A cool book on a cool topic, Fundamentals of Quantum Entanglement manages to package a complex topic in a series of easier-to-swallow chapters. Of course, there are equations not for the faint of heart and there are the usual challenges of understanding quantum phenomena (with even more daunting math in the appendixes), but the author makes it all fun to read.
This is a mathematically annotated history of science, illustrated with diagrams and backed up by extensive lists of references in each chapter. It is surprising how much the compact size of the chapters helps to give the reader a feeling of swift progress as each chapter is digested. The topics themselves are irresistible for the interested audience: teleportation (not of objects, but of quantum states), quantum communications and, of course, quantum computing—just a brief introduction without prime factoring algorithms.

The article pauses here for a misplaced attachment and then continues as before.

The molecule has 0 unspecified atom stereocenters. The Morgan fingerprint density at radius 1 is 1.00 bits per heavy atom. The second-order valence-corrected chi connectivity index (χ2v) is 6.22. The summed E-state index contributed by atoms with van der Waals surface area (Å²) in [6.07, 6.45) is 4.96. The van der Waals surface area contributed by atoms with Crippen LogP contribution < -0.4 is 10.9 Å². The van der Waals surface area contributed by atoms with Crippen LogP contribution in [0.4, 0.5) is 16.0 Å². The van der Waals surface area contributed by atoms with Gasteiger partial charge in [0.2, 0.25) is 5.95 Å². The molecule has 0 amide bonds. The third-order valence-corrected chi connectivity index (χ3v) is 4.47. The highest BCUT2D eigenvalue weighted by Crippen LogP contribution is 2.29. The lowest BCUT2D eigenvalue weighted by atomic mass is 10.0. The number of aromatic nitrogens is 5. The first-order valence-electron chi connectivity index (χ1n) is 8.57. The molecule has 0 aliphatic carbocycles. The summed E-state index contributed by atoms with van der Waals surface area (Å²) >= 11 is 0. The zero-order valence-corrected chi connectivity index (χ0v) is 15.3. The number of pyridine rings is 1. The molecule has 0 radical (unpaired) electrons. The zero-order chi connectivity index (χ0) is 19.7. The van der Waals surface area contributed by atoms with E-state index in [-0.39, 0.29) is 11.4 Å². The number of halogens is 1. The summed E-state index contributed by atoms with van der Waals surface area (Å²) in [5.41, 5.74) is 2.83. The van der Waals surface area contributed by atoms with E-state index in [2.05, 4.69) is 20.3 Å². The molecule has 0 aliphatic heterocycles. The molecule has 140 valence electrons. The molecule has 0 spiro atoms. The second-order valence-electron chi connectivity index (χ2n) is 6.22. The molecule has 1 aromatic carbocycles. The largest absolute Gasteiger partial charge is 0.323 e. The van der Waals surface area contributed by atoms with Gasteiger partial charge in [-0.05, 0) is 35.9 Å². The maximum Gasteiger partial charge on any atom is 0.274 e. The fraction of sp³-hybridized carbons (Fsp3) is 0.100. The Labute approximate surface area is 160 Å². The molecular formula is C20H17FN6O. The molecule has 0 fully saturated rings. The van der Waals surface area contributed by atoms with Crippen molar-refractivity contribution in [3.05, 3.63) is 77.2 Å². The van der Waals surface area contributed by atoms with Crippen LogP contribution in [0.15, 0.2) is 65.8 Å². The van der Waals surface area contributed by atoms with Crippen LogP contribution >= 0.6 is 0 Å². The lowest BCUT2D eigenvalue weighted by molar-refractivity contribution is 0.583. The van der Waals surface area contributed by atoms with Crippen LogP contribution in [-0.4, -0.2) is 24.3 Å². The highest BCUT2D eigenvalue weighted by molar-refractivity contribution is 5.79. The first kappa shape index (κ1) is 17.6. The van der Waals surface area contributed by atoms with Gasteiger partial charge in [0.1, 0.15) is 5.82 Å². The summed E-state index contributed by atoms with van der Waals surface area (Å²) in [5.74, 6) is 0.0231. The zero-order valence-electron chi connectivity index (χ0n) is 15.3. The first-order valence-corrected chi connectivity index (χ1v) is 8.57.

For readability and for excellent references, as well as for a tiny index, the book works well for anybody interested in the topic, but it lacks the problems that would make it suitable as a textbook.
Review by Bogdan Hoanca, a professor of management information systems at the University of Alaska Anchorage, USA.
The opinions expressed in the book review section are those of the reviewer and do not necessarily reflect those of OPN or OSA.